Statistical measures were done using the Mann–Whitney U test on cumulated index frequencies along the rostrocaudal axis of the collicular explants.
Measures of the branching index of the retinal axons in different regions of the mesencephalic explant. This was done on the coculture preparations with retinas that comprise only a few eGFP-labeled axons (retinal chimeras of unequal sizes), allowing partial reconstructions of single eGFP-labeled axons to be done. All of the cocultures were number-coded to mask the experimental situation. Microscopic fields (350 × 275 μm) were acquired on a Leica (Nussloch, Germany) photomicroscope (40× objective) in the rostral and caudal halves of the SC and in the ventrorostral portion of the slice. One to four axon segments that were present in these microscopic fields were redrawn on the computer screen combining several acquisitions at different depths of the slice to image the branch ramifications. The length of these axon segments and the number of branches were then measured using MetaMorph software. After decoding these numbers to a given experimental condition, comparisons between genotypes and ages was done using the unpaired Student's t test.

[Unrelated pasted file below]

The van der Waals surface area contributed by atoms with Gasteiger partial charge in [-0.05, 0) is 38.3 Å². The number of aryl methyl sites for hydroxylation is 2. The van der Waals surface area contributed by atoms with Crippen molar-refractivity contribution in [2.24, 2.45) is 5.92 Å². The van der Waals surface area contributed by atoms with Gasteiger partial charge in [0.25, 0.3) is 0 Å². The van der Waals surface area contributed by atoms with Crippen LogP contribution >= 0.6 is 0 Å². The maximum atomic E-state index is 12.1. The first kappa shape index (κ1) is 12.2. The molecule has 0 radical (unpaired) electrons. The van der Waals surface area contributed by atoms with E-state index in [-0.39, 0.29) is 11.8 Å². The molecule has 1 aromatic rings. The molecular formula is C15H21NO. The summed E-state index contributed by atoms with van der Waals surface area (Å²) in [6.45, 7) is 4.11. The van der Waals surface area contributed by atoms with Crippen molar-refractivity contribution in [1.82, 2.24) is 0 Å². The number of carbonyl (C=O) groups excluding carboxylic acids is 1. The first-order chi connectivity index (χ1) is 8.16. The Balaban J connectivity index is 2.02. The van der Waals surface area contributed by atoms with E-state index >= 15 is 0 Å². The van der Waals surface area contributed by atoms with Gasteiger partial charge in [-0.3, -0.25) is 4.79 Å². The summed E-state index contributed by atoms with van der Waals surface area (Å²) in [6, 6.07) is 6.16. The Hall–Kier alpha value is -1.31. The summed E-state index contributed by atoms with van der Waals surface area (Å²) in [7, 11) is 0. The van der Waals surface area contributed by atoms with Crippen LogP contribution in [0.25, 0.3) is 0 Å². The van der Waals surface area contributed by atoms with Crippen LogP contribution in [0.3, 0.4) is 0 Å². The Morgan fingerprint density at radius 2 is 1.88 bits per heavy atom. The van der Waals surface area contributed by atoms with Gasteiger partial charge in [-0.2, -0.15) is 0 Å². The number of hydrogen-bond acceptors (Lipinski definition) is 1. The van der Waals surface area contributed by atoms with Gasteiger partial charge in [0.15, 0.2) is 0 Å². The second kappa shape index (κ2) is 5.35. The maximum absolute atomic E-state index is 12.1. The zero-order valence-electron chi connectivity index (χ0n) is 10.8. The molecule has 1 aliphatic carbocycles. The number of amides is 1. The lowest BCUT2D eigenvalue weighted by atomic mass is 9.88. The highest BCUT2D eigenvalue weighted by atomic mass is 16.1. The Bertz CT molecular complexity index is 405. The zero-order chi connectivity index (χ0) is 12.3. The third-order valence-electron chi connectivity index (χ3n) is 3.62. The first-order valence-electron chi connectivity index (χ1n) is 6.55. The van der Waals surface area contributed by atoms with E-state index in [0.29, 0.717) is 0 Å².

Single retinal ganglion cell axon reconstructions. Complete reconstructions of single retinal axons, from the retinal explant to the axon terminal zone, were possible in 4–10 cases for the WT/WT and brl/WT cocultures at 4 and 12 d in vitro (DIV). The reconstructions were done by analyzing the cultures with a 40× objective: images were collected all along the trajectory of the retinal axons. The successive images were then pasted into a single image file using Photoshop (Adobe Systems, San Jose, CA) and imported to Adobe-Illustrator (Adobe Systems) in which the axons were redrawn.
Characterization and validation of an organotypic retinotectal coculture model
The retinal projections to the SC are organized along a nasotemporal axis in the retina: retinal ganglion cells (RGCs) from the temporal part of the retina project rostrally in the SC, and nasal RGCs project caudally in the SC. To reproduce this topographic organization in vitro, retinal explants were microdissected from the nasal and temporal tiers of retinas and confronted to parasagittal slices of the mesencephalon. The use of retinas from actin-eGFP mice (Hadjantonakis et al., 1998) allowed us to visualize retinal ingrowth in the mesencephalic explant using GFP immunocytochemistry.